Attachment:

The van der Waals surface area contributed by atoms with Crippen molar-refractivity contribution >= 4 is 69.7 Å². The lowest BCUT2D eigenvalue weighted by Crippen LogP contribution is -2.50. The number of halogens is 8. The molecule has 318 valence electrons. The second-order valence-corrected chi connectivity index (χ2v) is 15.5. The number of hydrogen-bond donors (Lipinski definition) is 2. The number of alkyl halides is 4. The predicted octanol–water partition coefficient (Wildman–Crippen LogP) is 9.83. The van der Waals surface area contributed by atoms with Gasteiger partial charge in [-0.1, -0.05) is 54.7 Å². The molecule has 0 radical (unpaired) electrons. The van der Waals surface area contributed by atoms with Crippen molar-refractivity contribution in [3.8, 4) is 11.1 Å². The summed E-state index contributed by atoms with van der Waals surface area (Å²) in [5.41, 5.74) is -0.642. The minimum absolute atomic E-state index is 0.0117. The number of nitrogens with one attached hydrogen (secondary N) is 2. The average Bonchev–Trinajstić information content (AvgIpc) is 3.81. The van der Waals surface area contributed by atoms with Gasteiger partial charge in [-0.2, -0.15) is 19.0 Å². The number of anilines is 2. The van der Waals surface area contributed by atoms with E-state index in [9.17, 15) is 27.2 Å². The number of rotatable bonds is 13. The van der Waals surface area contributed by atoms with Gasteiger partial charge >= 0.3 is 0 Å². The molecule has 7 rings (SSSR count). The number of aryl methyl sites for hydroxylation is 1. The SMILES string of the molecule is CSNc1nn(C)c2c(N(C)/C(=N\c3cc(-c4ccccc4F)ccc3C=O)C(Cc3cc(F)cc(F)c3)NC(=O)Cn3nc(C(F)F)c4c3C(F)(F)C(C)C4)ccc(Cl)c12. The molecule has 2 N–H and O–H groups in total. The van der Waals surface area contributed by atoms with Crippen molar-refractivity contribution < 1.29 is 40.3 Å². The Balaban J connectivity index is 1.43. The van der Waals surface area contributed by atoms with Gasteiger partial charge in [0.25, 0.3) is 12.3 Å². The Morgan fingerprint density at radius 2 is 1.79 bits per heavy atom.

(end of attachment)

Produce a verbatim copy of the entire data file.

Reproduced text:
The van der Waals surface area contributed by atoms with Crippen molar-refractivity contribution >= 4 is 69.7 Å². The lowest BCUT2D eigenvalue weighted by Crippen LogP contribution is -2.50. The number of halogens is 8. The molecule has 318 valence electrons. The second-order valence-corrected chi connectivity index (χ2v) is 15.5. The number of hydrogen-bond donors (Lipinski definition) is 2. The number of alkyl halides is 4. The predicted octanol–water partition coefficient (Wildman–Crippen LogP) is 9.83. The van der Waals surface area contributed by atoms with Gasteiger partial charge in [-0.1, -0.05) is 54.7 Å². The molecule has 0 radical (unpaired) electrons. The van der Waals surface area contributed by atoms with Crippen molar-refractivity contribution in [3.8, 4) is 11.1 Å². The summed E-state index contributed by atoms with van der Waals surface area (Å²) in [5.41, 5.74) is -0.642. The minimum absolute atomic E-state index is 0.0117. The number of nitrogens with one attached hydrogen (secondary N) is 2. The average Bonchev–Trinajstić information content (AvgIpc) is 3.81. The van der Waals surface area contributed by atoms with Gasteiger partial charge in [-0.2, -0.15) is 19.0 Å². The number of anilines is 2. The van der Waals surface area contributed by atoms with E-state index in [9.17, 15) is 27.2 Å². The number of rotatable bonds is 13. The van der Waals surface area contributed by atoms with Gasteiger partial charge >= 0.3 is 0 Å². The molecule has 7 rings (SSSR count). The number of aryl methyl sites for hydroxylation is 1. The SMILES string of the molecule is CSNc1nn(C)c2c(N(C)/C(=N\c3cc(-c4ccccc4F)ccc3C=O)C(Cc3cc(F)cc(F)c3)NC(=O)Cn3nc(C(F)F)c4c3C(F)(F)C(C)C4)ccc(Cl)c12. The molecule has 2 N–H and O–H groups in total. The van der Waals surface area contributed by atoms with Crippen molar-refractivity contribution < 1.29 is 40.3 Å². The Balaban J connectivity index is 1.43. The van der Waals surface area contributed by atoms with Gasteiger partial charge in [0.25, 0.3) is 12.3 Å². The Morgan fingerprint density at radius 2 is 1.79 bits per heavy atom.